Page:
The Sportster is the longest running model line in Harley-Davidson’s long and storied history – it’s also the closest representation of the bikes that Harley was making before it slowly turned its attention to long distance highway tourers. You’ll meet many fans of the marque from Milwakee who have no time for the Sportster, viewing it as a “starter” or “ladies” motorcycle but I take significant umbrage at both of those suggestions.
Anyone who’d recommend an 883cc, 573lb motorcycle as a starter bike is a drunk halfwit and the suggestion that women require a motorcycle that is somehow inferior to what men ride requires a primitive mindset that expired over a century ago.
The Sportster is a phenomenal motorcycle, if for no reason other than its extraordinary flexibility. I’ve seen them turned into cafe racers, bobbers, raked-out choppers, drag bikes, flat trackers, scramblers, trikes, hill-climbers and even fully-faired track bikes. There aren’t many motorcycles that are this malleable and I think the Sportster deserves a hat tip at the very least.
The detractors will tell you that the Japanese make eerily similar looking V-twins that are more powerful, more reliable, cheaper and less noisy – but these people miss the point. The Japanese bikes are finished when you buy them whereas the Harley is sold as a blank canvas. No one buys a Sportster and leaves it stock, it’s designed as a two-wheeled Meccano set for tinkerers – which is why they’ve been turned into every genre of motorcycle you’ve ever heard of.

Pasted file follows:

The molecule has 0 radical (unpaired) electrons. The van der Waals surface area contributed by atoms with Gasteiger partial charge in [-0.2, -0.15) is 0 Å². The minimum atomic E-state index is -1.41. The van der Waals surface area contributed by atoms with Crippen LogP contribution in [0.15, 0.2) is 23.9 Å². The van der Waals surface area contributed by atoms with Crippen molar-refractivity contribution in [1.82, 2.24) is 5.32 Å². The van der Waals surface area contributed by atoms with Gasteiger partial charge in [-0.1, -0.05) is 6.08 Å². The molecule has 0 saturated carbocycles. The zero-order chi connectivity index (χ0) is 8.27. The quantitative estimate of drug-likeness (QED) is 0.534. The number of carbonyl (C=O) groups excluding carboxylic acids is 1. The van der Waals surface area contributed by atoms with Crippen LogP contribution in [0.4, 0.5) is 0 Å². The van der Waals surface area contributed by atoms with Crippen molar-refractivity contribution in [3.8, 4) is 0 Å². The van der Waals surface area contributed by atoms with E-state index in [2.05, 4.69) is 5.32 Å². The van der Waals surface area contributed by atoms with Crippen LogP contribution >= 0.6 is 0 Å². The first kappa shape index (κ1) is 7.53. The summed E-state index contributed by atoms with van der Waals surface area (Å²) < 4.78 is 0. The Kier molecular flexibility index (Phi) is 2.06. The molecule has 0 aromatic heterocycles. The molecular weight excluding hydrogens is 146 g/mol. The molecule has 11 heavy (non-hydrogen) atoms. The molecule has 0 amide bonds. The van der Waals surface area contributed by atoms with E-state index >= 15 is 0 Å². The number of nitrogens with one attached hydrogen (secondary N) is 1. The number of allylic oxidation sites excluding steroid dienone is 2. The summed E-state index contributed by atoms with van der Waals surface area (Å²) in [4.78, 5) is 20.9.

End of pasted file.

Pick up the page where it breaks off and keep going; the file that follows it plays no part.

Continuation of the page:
Now that I’ve had my rant I should probably tell you a little about the Sportster-based cafe racer you’re looking at here.
It’s owned by David Zemla of the highly respected Burly Brand – a company that makes a wide array of motorcycle parts, many of which David fitted to his own bike. It’s based on a 2003 Sportster 883 – although as you might have guessed, it didn’t stay stock for long.
In order to give the bike a more forward-leaning stance a 2″ Burly drop kit was fitted inside the forks, a Burly cafe racer tail section then replaced the stock seat and a small headlight cowl was added up front.
The stock handlebars were replaced with clubman bars, which were coupled with Biltwell grips, a Speed Merchant triple tree and a Joker Machine handlebar clamp. Drag Specialties provided the levers, Lowbrow Customs contributed the chain conversion kit and the lights are all by Kuryakyn. One of the stand out features on the build are the RSD Morris Wheels used front and back – these suit the Sportster exceedingly well and they’ve been dressed here with sticky Metzeler rubber.
If you’d like to see more from David and the full the Burly catalogue you can click here.